Document Fingerprints

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Document Fingerprints

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Support to find related documents by content fingerprint, given a source document, was added in Alfresco Content Services 5.2 and is exposed as part of the Alfresco Full Text Search Query Language. Document fingerprints can be used to find similar content in general or biased towards containment. The language adds a new FINGERPRINT keyword:


By default, this will find documents that have any overlap with the source document. The UUID option is likely to be the most common as UUID is ubiquitous in the public API. To specify a minimum amount of overlap use


FINGERPRINT:<DBID | NODEREF | UUID>_<%overlap>_<%probability>


Will find documents that have 20% overlap with the document 1234.


Will execute a faster query that will be 80% confident anything brought back will overlap by 20%

Additional information is added to the SOLR 4 or 6 indexes using the rerank template to support fingerprint queries. It makes the indexes ~15% bigger.

The basis of the approach taken here and a much wider discussion is presented in Mining of Massive Datasets, Chapter 3. Support to generate text fingerprints was contributed by Alfresco to Apache Lucene via LUCENE-6968. The issue includes some more related material.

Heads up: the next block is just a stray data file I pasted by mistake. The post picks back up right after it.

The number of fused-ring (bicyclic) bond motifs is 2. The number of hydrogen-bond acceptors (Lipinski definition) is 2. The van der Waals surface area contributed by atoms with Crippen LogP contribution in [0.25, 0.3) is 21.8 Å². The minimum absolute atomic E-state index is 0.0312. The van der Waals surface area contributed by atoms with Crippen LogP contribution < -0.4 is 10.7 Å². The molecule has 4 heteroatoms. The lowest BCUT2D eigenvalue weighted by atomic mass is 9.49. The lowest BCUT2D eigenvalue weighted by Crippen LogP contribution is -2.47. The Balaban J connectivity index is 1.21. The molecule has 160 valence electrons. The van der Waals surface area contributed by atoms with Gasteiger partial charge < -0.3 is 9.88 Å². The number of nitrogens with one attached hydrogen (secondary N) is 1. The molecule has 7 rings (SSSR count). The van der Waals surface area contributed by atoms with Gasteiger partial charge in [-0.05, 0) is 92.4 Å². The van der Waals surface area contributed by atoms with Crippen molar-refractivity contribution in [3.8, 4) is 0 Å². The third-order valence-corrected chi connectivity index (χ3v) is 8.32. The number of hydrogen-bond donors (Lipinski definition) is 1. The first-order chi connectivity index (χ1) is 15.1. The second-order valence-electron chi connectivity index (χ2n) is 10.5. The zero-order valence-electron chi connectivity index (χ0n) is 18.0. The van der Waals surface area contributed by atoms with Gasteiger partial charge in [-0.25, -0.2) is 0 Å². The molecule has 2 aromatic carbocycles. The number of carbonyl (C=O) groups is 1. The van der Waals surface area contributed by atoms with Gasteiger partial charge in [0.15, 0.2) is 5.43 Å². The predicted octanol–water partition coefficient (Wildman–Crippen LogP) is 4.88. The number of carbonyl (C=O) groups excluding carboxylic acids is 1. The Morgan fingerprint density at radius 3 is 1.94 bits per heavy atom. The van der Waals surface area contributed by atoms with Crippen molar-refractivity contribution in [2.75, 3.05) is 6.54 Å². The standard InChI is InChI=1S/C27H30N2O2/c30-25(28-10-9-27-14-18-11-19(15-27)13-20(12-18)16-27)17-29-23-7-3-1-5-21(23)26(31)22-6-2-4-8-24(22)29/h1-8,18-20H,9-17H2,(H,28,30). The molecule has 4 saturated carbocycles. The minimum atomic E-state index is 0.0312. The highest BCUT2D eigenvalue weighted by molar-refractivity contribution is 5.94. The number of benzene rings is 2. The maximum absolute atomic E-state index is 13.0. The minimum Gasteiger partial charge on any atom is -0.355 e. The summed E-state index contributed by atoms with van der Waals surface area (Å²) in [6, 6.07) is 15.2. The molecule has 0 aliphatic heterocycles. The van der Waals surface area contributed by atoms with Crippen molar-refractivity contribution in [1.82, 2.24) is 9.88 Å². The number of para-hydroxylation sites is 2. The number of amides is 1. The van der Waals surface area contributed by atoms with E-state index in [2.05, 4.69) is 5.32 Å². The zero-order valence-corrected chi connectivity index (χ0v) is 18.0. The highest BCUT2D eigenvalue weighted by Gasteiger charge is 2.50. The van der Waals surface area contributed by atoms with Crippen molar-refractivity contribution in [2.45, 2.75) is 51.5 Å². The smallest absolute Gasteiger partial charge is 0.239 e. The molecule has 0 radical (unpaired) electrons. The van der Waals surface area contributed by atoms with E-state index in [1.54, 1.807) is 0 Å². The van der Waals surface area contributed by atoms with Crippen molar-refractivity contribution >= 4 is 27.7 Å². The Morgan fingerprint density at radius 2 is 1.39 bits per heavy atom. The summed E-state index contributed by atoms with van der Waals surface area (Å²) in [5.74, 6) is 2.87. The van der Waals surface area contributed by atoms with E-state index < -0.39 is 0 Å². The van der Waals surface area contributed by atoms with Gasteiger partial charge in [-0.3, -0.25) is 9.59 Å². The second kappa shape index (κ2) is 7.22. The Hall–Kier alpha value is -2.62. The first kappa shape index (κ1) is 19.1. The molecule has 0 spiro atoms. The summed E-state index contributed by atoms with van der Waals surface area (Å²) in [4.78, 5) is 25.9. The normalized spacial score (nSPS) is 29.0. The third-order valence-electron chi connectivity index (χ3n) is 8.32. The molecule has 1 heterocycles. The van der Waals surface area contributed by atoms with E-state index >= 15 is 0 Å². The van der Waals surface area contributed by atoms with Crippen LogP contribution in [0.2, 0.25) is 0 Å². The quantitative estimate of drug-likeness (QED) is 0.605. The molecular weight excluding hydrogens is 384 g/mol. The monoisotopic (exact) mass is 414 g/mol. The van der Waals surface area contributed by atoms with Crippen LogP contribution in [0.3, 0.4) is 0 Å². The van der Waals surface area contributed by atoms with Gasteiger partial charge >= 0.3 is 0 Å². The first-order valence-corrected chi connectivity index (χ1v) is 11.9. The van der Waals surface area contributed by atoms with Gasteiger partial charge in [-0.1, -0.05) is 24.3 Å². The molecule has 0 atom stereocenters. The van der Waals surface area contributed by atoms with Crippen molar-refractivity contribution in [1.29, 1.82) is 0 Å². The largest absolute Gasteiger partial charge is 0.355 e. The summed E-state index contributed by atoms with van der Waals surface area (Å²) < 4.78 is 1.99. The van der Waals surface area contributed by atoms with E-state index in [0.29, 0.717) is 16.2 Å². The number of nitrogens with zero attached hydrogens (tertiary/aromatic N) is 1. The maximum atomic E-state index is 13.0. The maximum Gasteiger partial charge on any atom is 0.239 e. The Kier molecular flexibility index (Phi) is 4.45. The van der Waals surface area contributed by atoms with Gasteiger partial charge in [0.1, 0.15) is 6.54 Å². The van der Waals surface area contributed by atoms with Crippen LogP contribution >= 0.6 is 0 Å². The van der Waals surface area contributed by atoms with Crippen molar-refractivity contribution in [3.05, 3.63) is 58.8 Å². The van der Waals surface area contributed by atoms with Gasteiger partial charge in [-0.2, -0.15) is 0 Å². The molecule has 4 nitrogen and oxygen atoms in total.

Similarity and Containment

Document similarity covers duplicate detection, near duplicate detection, finding different renditions of the same content, etc. This is important to find and reduce redundant information. Fingerprints can provide a distance measure to other documents, often  based on Jaccard distance, to support "more like this" and clustering. The distance can also be used as a basis for graph traversal. Jaccard distance is defined as:

the ratio of the amount of common content to the total content of two documents. This distance can be used to compare the similarity of any two documents with any other pair of documents.

Containment is related but is more about inclusion. For example, many email threads include parts or all of previous messages. Containment is not symmetrical like the measure of similarity above, and is defined as:


It represents how much of the content of a given document is common to another document. This distance can be used to compare a single document (A) to any other document. This is the main use case we are going to consider.